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Patents and innovation : Are the brakes broken, or how to restore patents’ dynamic efficiency ?

  • Christian Le Bas
  • Julien Pénin

The standard view of patents emphasizes their dynamic efficiency. It considers that, by providing firms with incentives to invest in R&D and to disclose their knowledge, patents encourage innovation and increase social welfare in the long run. Yet, a growing body of literature opposes this view and asks for patent reform or even for the abolition of the patent system. In this work, which reviews the most recent literature on patents, we show that patents can have a negative impact on the dynamics of innovation. This is not due to some intrinsic properties of the patent system but to some of its recent evolutions which mean that, nowadays, too many patents are granted and that patent information is bad. The combination of those two elements explains most of the problems induced by modern patent systems such as hold-up (patent trolls), anti-commons (royalty stacking), and high transaction costs in markets for technology. We conclude by showing that realistic reforms can solve those problems and ensure that the patent system becomes again an instrument of dynamic efficiency.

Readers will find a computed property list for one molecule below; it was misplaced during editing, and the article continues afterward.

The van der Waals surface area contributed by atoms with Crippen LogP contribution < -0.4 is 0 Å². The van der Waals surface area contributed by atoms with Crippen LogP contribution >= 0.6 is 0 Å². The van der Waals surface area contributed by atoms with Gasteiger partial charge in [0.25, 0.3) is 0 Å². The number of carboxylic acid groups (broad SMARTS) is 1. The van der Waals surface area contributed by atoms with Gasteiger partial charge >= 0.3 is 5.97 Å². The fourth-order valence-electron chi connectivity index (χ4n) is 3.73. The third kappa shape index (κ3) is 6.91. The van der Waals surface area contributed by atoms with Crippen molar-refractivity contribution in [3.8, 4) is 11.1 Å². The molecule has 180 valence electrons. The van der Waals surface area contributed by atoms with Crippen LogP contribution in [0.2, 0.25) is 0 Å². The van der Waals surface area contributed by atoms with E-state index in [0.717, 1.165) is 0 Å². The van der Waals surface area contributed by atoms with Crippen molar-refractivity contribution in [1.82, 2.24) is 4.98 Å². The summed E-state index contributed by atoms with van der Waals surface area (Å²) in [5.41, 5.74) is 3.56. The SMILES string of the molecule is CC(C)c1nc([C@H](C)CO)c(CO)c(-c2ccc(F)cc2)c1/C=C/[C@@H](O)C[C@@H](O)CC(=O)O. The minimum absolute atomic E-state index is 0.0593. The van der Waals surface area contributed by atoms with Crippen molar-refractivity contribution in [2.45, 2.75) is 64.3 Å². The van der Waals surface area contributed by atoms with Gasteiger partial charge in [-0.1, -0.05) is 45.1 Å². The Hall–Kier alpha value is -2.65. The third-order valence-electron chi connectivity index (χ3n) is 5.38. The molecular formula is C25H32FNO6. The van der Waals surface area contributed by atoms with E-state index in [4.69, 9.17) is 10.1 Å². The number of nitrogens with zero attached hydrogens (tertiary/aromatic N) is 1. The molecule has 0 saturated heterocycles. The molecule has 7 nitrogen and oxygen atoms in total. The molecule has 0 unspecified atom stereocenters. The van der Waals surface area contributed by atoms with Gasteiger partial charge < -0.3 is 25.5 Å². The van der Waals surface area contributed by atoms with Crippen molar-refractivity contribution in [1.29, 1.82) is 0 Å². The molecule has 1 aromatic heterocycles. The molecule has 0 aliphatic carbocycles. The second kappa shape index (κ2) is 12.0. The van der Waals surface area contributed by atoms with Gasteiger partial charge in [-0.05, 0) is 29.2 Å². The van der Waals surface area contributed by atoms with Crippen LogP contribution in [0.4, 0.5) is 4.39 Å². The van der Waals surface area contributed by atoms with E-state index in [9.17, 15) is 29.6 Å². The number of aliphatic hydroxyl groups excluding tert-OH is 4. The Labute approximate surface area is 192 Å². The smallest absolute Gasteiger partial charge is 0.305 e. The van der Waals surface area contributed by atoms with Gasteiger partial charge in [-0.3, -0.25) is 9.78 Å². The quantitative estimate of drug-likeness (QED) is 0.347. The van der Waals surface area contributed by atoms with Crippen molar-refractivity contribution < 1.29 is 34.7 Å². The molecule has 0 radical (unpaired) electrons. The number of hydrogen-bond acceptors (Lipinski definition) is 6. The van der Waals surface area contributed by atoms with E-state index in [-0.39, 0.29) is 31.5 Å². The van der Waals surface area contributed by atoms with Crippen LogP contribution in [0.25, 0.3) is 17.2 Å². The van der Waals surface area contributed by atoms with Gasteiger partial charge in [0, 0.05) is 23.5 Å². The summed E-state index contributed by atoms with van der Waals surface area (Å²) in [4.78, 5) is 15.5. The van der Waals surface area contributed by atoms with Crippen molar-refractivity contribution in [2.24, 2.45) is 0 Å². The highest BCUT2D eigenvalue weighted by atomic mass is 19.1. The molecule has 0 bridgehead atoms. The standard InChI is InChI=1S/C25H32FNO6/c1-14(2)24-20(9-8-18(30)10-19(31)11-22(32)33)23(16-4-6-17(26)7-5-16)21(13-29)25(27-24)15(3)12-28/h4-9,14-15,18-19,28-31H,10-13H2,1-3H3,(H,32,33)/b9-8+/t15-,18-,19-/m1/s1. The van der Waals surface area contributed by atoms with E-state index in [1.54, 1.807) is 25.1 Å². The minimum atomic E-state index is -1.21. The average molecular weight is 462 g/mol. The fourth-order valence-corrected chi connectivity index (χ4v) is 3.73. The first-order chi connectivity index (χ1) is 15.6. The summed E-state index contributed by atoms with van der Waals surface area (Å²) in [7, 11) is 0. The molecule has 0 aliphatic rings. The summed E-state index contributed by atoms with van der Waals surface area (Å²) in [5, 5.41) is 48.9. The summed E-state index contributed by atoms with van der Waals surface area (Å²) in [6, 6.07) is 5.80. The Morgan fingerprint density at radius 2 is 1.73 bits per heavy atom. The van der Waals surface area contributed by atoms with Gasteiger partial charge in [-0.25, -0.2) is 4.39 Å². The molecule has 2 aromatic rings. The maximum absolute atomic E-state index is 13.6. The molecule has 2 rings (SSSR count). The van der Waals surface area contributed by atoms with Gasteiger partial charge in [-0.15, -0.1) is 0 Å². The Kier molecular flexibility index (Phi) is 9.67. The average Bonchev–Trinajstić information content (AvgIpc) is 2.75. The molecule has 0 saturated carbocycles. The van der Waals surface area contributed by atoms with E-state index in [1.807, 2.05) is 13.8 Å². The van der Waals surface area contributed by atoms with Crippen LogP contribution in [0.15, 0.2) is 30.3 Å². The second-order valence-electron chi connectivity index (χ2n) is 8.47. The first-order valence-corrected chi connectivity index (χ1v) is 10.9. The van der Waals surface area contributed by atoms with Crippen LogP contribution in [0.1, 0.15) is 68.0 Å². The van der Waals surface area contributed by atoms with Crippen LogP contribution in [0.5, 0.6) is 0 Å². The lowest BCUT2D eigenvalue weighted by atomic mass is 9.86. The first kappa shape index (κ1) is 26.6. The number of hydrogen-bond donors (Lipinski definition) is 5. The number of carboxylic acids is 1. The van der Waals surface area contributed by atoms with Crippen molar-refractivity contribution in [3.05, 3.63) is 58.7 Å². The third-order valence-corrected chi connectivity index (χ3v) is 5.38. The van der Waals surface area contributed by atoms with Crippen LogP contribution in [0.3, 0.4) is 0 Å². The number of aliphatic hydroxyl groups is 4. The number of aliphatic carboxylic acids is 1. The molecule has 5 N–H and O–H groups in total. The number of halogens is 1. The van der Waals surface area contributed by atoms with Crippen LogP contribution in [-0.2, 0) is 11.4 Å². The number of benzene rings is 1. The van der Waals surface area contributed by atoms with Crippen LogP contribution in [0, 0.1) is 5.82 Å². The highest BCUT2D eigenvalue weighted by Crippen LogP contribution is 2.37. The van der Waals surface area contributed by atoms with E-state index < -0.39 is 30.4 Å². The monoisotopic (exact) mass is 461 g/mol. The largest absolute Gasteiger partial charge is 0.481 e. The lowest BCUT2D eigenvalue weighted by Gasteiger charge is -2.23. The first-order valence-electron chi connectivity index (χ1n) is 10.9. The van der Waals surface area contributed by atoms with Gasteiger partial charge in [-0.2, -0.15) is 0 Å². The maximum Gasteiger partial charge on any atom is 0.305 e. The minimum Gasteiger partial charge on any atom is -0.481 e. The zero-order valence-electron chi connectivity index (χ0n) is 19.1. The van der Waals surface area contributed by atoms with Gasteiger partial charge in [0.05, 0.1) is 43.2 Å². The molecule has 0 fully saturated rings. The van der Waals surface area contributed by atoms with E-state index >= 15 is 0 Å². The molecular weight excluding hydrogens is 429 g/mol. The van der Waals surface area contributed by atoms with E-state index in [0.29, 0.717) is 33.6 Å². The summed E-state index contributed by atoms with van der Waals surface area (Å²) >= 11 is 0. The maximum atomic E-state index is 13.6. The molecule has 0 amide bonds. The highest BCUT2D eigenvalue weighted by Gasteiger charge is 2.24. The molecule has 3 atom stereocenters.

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Paper provided by Bureau d'Economie Théorique et Appliquée, UDS, Strasbourg in its series Working Papers of BETA with number 2014-02.

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Date of creation: 2014
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Handle: RePEc:ulp:sbbeta:2014-02
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